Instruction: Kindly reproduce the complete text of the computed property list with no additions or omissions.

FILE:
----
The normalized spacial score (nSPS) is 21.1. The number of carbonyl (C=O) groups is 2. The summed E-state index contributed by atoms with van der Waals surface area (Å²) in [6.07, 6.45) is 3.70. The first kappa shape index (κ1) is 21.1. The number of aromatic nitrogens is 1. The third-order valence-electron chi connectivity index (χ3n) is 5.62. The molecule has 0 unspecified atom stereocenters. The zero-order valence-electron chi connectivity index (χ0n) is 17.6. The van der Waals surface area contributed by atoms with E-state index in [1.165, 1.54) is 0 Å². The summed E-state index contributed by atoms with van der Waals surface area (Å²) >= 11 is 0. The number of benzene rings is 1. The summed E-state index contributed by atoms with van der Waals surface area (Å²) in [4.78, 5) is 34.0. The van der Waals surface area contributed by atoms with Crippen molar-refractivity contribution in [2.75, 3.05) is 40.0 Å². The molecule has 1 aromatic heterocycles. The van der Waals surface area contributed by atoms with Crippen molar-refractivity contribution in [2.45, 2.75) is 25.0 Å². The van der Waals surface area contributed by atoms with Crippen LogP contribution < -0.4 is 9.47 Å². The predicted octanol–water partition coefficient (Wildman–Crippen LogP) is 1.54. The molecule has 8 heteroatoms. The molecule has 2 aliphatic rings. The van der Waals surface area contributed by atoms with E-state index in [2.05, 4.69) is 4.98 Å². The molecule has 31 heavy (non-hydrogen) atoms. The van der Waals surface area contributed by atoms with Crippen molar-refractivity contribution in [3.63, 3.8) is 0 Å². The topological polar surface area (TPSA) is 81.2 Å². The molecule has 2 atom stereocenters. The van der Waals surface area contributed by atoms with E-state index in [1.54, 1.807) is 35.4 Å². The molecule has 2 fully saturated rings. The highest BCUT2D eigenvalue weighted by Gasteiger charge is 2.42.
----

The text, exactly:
The normalized spacial score (nSPS) is 21.1. The number of carbonyl (C=O) groups is 2. The summed E-state index contributed by atoms with van der Waals surface area (Å²) in [6.07, 6.45) is 3.70. The first kappa shape index (κ1) is 21.1. The number of aromatic nitrogens is 1. The third-order valence-electron chi connectivity index (χ3n) is 5.62. The molecule has 0 unspecified atom stereocenters. The zero-order valence-electron chi connectivity index (χ0n) is 17.6. The van der Waals surface area contributed by atoms with E-state index in [1.165, 1.54) is 0 Å². The summed E-state index contributed by atoms with van der Waals surface area (Å²) >= 11 is 0. The number of benzene rings is 1. The summed E-state index contributed by atoms with van der Waals surface area (Å²) in [4.78, 5) is 34.0. The van der Waals surface area contributed by atoms with Crippen molar-refractivity contribution in [2.75, 3.05) is 40.0 Å². The molecule has 1 aromatic heterocycles. The van der Waals surface area contributed by atoms with Crippen molar-refractivity contribution in [2.45, 2.75) is 25.0 Å². The van der Waals surface area contributed by atoms with Crippen LogP contribution < -0.4 is 9.47 Å². The predicted octanol–water partition coefficient (Wildman–Crippen LogP) is 1.54. The molecule has 8 heteroatoms. The molecule has 2 aliphatic rings. The van der Waals surface area contributed by atoms with E-state index in [2.05, 4.69) is 4.98 Å². The molecule has 31 heavy (non-hydrogen) atoms. The van der Waals surface area contributed by atoms with Crippen molar-refractivity contribution in [3.63, 3.8) is 0 Å². The topological polar surface area (TPSA) is 81.2 Å². The molecule has 2 atom stereocenters. The van der Waals surface area contributed by atoms with E-state index in [1.54, 1.807) is 35.4 Å². The molecule has 2 fully saturated rings. The highest BCUT2D eigenvalue weighted by Gasteiger charge is 2.42.